A frontal lobe neoplasm might present with an array of symptoms that are collectively included in the "frontal lobe syndrome". Personality and abrupt emotional changes (aggression, apathy, impulsive behavior), and an overall decline of the functions for which the frontal lobe is crucial - planning, judgment, attention, memory, concentration- are some of the main findings. The diagnosis can be made through a detailed clinical investigation, followed by imaging studies, such as computed tomography (CT), but more commonly magnetic resonance imaging (MRI).
The clinical presentation of a frontal lobe neoplasm comprises various symptoms related to the tasks that the frontal lobe is responsible for - planning, organization, critical thinking, and most importantly, cognition    . The term "frontal lobe syndrome" is often used to depict the signs and symptoms observed in these patients  . Personality and mood changes are one of the most prominent findings in the setting of a frontal lobe neoplasm and manifest as uncharacteristically impulsive behavior, bouts of aggression, hypersexuality, apathy, or a combination of all    . Depression, paranoia, and/or mania is commonly encountered patients with frontal lobe neoplasms     . Loss of memory and/or focus, withdrawal from social life, and a reduced capacity for judgment are other notable signs of frontal lobe dysfunction . Some authors have established that specific symptoms arise as a result of damage to specific areas of the frontal lobe  . Namely, behavioral and personality deficits are most likely to occur if the prefrontal cortex is damaged, whereas cognitive dysfunction is highly indicative of an ongoing process in the dorsolateral region of the frontal lobe  . Loss of the sense of smell (anosmia) is another important sign that must include frontal lobe tumors in the differential diagnosis, particularly in the presence of behavioral or cognitive symptoms  .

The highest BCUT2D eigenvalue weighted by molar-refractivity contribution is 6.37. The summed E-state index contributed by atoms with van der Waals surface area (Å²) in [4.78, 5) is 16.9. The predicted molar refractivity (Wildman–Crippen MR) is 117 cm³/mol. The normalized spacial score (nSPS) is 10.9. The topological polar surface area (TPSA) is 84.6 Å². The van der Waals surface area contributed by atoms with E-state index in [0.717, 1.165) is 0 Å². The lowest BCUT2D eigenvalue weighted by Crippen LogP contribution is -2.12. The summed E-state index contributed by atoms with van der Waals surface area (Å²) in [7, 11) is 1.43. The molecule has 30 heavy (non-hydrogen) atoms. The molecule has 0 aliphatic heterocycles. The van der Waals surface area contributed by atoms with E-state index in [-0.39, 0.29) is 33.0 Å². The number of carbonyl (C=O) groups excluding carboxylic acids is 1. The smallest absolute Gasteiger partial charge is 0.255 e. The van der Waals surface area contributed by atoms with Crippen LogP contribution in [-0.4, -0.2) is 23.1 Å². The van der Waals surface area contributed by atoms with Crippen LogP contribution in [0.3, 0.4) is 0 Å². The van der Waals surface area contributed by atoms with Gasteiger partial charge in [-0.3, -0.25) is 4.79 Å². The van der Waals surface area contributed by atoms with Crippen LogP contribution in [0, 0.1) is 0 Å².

The first and most important step of the diagnostic workup is a complete clinical assessment. A properly obtained patient history that determines the presence of even minor neurological deficits and a thorough physical examination that identifies these changes are sufficient to make a presumptive diagnosis. Both specific (anosmia, apraxia, and personality or cognitive deficits) and nonspecific (weight loss, improper sleep, anorexia, etc.) signs can point to an underlying process in the brain , providing sufficient evidence to employ imaging studies. CT and MRI are very useful for macroscopic evaluation of the brain and allow for the identification of a frontal lobe neoplasm in a short period of time . A CT scan is more feasible and is accompanied by less risk for patients compared to an MRI scan, but the latter is superior in visualizing neoplastic changes, particularly in the white matter . Although larger studies promote the argument against routine neuroimaging studies in the case of psychiatric changes that may include a brain tumor in the differential diagnosis, the physician is obliged to think of a possible organic cause of such symptoms, one of them being a neoplasm  . For further testing, MR spectroscopy, functional MRI (fMRI), positron emission tomography (PET), or single-photon emission computed tomography (SPECT) imaging may be used .